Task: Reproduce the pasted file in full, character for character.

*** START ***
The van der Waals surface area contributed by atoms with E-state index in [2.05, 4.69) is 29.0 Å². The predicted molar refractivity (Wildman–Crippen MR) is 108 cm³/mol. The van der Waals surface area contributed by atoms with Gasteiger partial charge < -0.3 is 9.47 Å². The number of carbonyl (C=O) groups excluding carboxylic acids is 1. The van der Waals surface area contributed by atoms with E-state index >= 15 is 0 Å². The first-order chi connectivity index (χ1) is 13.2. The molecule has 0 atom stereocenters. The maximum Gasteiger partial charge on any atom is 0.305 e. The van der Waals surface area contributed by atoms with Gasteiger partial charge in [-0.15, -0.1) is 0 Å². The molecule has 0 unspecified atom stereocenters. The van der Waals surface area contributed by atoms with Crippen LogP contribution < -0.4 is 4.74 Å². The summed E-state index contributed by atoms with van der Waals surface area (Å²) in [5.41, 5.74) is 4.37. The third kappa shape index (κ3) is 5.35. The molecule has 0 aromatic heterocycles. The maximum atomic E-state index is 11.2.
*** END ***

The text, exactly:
The van der Waals surface area contributed by atoms with E-state index in [2.05, 4.69) is 29.0 Å². The predicted molar refractivity (Wildman–Crippen MR) is 108 cm³/mol. The van der Waals surface area contributed by atoms with Gasteiger partial charge < -0.3 is 9.47 Å². The number of carbonyl (C=O) groups excluding carboxylic acids is 1. The van der Waals surface area contributed by atoms with E-state index >= 15 is 0 Å². The first-order chi connectivity index (χ1) is 13.2. The molecule has 0 atom stereocenters. The maximum Gasteiger partial charge on any atom is 0.305 e. The van der Waals surface area contributed by atoms with Gasteiger partial charge in [-0.15, -0.1) is 0 Å². The molecule has 0 unspecified atom stereocenters. The van der Waals surface area contributed by atoms with Crippen LogP contribution < -0.4 is 4.74 Å². The summed E-state index contributed by atoms with van der Waals surface area (Å²) in [5.41, 5.74) is 4.37. The third kappa shape index (κ3) is 5.35. The molecule has 0 aromatic heterocycles. The maximum atomic E-state index is 11.2.